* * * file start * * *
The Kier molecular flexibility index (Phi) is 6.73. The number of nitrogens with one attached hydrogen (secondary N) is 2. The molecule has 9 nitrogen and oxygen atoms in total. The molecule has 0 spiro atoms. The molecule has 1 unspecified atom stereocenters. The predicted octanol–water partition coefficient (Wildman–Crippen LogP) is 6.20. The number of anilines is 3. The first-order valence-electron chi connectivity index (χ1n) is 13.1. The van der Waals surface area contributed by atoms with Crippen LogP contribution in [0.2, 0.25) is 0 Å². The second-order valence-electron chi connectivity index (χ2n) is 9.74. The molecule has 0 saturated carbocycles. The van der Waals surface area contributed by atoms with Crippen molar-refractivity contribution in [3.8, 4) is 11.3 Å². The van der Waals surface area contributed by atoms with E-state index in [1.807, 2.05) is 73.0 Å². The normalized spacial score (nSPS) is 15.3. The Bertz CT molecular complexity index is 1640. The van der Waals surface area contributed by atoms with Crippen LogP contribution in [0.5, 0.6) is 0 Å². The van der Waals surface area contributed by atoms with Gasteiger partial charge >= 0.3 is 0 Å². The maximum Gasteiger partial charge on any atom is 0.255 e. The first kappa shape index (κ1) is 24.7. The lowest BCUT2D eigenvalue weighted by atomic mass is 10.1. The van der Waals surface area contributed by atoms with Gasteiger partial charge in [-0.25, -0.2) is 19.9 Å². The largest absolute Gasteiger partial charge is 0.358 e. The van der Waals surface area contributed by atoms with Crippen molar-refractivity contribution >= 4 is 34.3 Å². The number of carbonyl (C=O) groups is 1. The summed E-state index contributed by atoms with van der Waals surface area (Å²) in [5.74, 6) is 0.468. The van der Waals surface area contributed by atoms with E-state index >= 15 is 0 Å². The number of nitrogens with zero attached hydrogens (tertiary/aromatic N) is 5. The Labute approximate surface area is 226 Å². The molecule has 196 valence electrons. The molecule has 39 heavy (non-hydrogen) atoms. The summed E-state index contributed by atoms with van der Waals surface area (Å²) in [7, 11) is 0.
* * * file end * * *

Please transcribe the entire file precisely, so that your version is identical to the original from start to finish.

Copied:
The Kier molecular flexibility index (Phi) is 6.73. The number of nitrogens with one attached hydrogen (secondary N) is 2. The molecule has 9 nitrogen and oxygen atoms in total. The molecule has 0 spiro atoms. The molecule has 1 unspecified atom stereocenters. The predicted octanol–water partition coefficient (Wildman–Crippen LogP) is 6.20. The number of anilines is 3. The first-order valence-electron chi connectivity index (χ1n) is 13.1. The van der Waals surface area contributed by atoms with Crippen LogP contribution in [0.2, 0.25) is 0 Å². The second-order valence-electron chi connectivity index (χ2n) is 9.74. The molecule has 0 saturated carbocycles. The van der Waals surface area contributed by atoms with Crippen molar-refractivity contribution in [3.8, 4) is 11.3 Å². The van der Waals surface area contributed by atoms with E-state index in [1.807, 2.05) is 73.0 Å². The normalized spacial score (nSPS) is 15.3. The Bertz CT molecular complexity index is 1640. The van der Waals surface area contributed by atoms with Crippen LogP contribution in [0.5, 0.6) is 0 Å². The van der Waals surface area contributed by atoms with Gasteiger partial charge >= 0.3 is 0 Å². The maximum Gasteiger partial charge on any atom is 0.255 e. The first kappa shape index (κ1) is 24.7. The lowest BCUT2D eigenvalue weighted by atomic mass is 10.1. The van der Waals surface area contributed by atoms with Gasteiger partial charge in [-0.25, -0.2) is 19.9 Å². The largest absolute Gasteiger partial charge is 0.358 e. The van der Waals surface area contributed by atoms with Crippen molar-refractivity contribution >= 4 is 34.3 Å². The number of carbonyl (C=O) groups is 1. The summed E-state index contributed by atoms with van der Waals surface area (Å²) in [5.74, 6) is 0.468. The van der Waals surface area contributed by atoms with E-state index >= 15 is 0 Å². The number of nitrogens with zero attached hydrogens (tertiary/aromatic N) is 5. The Labute approximate surface area is 226 Å². The molecule has 196 valence electrons. The molecule has 39 heavy (non-hydrogen) atoms. The summed E-state index contributed by atoms with van der Waals surface area (Å²) in [7, 11) is 0.